e-Demon (2018) – Review

3 Stars

e-Demon is a found footage horror flick that takes place from the viewpoint of a computer screen much like the Unfriended films. The basic plot is an Anonymous like hacktivist group has come into possession of a screen recording of four friends having a group webchat which captures an incident known as the quad murders, in which an evil electronic demon is unleashed onto the world, possessing anyone it comes across.

The movie starts with the premise that these guys and gal are a group of twisted practical jokers. This leads to the basis of the plot – screwing around with evil things and accidentally releasing a dark force. This setup keeps you guessing if the things that are happening on the Webcam feeds are real, or part of an elaborate practical joke.

There is always something going on, with four or more Webcams active in the chat and at times text messaging, web browsing and even some light graphics work being carried out on the screen.

This is not a particularly scary film, with a dash of gore and sexuality thrown in for simple shock value. Still the killing and sexual scenes are quite brutal in idea – this is not a fun horror movie for a younger audience. The possession is very tame, there’s no spinning heads or crawling up walls and onto the ceilings. It’s typically someone on a Webcam asking the person on the other end to look into their eyes followed by some blank staring.

The acting is good, with only a few times it felt like an actor was out of the moment or overacting, which is something that comes with the territory of a low budget with less time available for prep and production, but the pacing of the film allows it to quickly recover.

Credit is due to the script for making something that may seem tedious and boring actually quite intriguing. But this is clearly a movie that owes its main success to the post work done with editing and the very polished and clean special effect of the computer desktop.

There’s also a website tie-in, something that’s not uncommon in the found footage genre, going back to the original Blair Witch. I do like these tie-ins that build up the fake movie universe in our universe as if the film had really happened. The site edemonresistancenetwork.com – they’re you’ll find a website that goes along with the premise of how the footage is being released and why. Unfortunately I think the marketing text for this flick gives too much away and kind of ruins the intrigue setup in the first act, so I would recommend going into this as blind as possible.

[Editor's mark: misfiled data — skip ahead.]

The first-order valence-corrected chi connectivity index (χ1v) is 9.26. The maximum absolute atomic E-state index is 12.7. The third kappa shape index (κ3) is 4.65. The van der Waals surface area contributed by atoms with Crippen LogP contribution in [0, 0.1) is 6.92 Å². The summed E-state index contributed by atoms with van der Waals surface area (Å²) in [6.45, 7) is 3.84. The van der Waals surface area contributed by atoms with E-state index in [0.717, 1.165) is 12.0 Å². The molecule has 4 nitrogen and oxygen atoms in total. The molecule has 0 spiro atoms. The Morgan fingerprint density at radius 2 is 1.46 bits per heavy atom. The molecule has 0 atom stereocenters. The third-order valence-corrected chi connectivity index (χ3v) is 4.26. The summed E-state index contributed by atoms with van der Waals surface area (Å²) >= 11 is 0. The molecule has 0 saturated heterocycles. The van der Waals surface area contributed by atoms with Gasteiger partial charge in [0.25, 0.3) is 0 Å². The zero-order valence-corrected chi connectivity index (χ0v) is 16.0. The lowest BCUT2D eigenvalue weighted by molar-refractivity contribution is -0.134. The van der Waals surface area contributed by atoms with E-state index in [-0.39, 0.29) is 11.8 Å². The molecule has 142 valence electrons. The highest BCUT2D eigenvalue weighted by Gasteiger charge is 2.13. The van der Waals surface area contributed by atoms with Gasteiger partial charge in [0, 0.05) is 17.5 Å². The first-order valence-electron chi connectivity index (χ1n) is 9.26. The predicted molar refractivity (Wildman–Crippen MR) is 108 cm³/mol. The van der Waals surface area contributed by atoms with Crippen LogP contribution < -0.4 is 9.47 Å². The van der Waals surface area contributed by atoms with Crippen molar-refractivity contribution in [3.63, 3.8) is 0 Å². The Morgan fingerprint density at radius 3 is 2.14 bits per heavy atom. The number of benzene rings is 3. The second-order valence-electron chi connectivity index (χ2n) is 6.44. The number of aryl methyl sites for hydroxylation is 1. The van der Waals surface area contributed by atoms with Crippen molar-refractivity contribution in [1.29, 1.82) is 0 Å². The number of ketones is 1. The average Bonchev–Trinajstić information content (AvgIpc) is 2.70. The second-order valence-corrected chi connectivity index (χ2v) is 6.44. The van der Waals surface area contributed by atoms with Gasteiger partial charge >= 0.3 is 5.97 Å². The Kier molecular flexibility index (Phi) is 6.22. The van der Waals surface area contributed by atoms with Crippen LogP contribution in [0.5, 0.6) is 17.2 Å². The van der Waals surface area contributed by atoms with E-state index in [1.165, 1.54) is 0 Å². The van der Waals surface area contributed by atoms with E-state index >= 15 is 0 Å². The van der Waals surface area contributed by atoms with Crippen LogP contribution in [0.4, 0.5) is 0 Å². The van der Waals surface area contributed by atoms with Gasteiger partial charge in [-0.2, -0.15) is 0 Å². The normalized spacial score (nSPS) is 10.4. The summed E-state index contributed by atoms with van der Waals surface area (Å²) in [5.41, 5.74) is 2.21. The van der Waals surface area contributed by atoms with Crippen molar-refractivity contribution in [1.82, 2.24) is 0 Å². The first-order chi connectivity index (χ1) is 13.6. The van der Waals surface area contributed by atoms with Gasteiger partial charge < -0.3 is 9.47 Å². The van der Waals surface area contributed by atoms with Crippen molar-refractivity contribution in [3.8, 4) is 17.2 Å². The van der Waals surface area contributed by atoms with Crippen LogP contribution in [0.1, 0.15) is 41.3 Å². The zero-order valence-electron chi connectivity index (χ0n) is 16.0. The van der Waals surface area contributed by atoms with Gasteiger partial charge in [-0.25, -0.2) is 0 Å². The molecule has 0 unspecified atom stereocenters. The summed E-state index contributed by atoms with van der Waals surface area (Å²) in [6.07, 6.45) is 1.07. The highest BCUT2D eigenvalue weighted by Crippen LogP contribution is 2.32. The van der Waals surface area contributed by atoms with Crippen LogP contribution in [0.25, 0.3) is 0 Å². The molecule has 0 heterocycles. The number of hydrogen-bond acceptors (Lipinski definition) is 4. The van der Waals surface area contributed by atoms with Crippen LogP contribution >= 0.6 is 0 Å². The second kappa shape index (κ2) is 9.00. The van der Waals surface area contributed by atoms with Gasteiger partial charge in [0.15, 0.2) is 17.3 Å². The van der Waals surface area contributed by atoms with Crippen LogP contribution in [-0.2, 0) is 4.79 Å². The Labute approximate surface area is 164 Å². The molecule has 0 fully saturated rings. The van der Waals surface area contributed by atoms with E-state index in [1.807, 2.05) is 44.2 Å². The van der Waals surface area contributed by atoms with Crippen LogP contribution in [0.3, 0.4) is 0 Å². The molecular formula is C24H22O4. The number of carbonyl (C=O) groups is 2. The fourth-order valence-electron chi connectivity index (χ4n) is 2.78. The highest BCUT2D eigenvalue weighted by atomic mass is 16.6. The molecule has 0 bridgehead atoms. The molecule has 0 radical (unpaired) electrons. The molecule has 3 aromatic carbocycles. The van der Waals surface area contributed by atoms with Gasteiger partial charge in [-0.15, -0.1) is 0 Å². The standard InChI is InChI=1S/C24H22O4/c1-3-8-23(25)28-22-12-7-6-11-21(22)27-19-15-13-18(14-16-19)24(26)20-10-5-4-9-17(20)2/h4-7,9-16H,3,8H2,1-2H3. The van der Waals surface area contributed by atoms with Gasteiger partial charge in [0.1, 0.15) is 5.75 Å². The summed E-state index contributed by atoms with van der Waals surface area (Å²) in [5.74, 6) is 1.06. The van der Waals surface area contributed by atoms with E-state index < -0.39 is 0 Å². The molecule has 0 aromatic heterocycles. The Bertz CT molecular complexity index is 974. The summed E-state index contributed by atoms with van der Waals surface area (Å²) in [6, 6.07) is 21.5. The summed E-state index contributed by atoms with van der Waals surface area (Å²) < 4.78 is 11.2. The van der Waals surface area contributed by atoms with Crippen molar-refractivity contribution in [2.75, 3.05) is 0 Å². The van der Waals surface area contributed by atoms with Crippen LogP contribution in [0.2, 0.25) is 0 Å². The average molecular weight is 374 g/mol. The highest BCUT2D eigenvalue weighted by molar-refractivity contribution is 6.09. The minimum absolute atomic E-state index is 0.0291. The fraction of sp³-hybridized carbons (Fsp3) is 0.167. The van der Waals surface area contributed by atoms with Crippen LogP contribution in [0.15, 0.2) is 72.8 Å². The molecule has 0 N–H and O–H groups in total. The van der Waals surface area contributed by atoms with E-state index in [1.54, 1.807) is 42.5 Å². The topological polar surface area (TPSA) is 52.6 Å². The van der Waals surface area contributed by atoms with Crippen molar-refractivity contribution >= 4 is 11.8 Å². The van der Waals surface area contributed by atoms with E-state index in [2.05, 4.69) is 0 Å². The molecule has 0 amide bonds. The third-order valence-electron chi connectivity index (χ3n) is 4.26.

And intriguing is a good way to describe this movie. It’s not a very scary movie, it doesn’t build suspense in that way, I could care less if any of these people live, die or are possessed by the e-Demon. What this movie does is make you lean in, not only to read the small text on the computer screen, but to figure out what in the hell is going on. Which brings me to what makes this movie really interesting and why half way through I realized I was watching it all wrong.

This film is the epitome of an Internet/YouTube rabbit hole. And the best way to watch this is as such, on your computer with your headphones on. If you commit to the idea that this is something you’ve stumbled across on YouTube late at night it really creates a much better viewing atmosphere and experience. Not to mention you won’t need to be getting up to study the small elements of text or images on the screen, and I have a large television but computer screens are designed for close up viewing, and this movie fortunately or unfortunately stays inline with that design aesthetic.

That being said I did notice somethings that took me out of the film, but I did have to watch closely to see them, such as these people have amazing typing skills, sometimes typing text messages to each other with one hand and no need to look at their monitors. They also have some of the most amazing wireless Webcams that they take all over the house, get in their car drive down the street without any connection loss.

By the end of the film things have also gotten a little too far out of hand, to the point where it feels like this thing wouldn’t be able to be kept under wraps and it would be far too late to release this footage for anyone’s good.

Everything does get explained though, so at least the flick doesn’t leave you hanging.

Director/writer Jeremy Wechter has crafted a very compelling film with all the intrigue and the website tie in kind of gives it a J.J. Abrahms-esque feel, and definitely someone that I’m going to be keeping an eye out for in the future.

Director: Jeremy Wechter
Stars: Julia Kelly, John Anthony Wylliams, Christopher Daftsios

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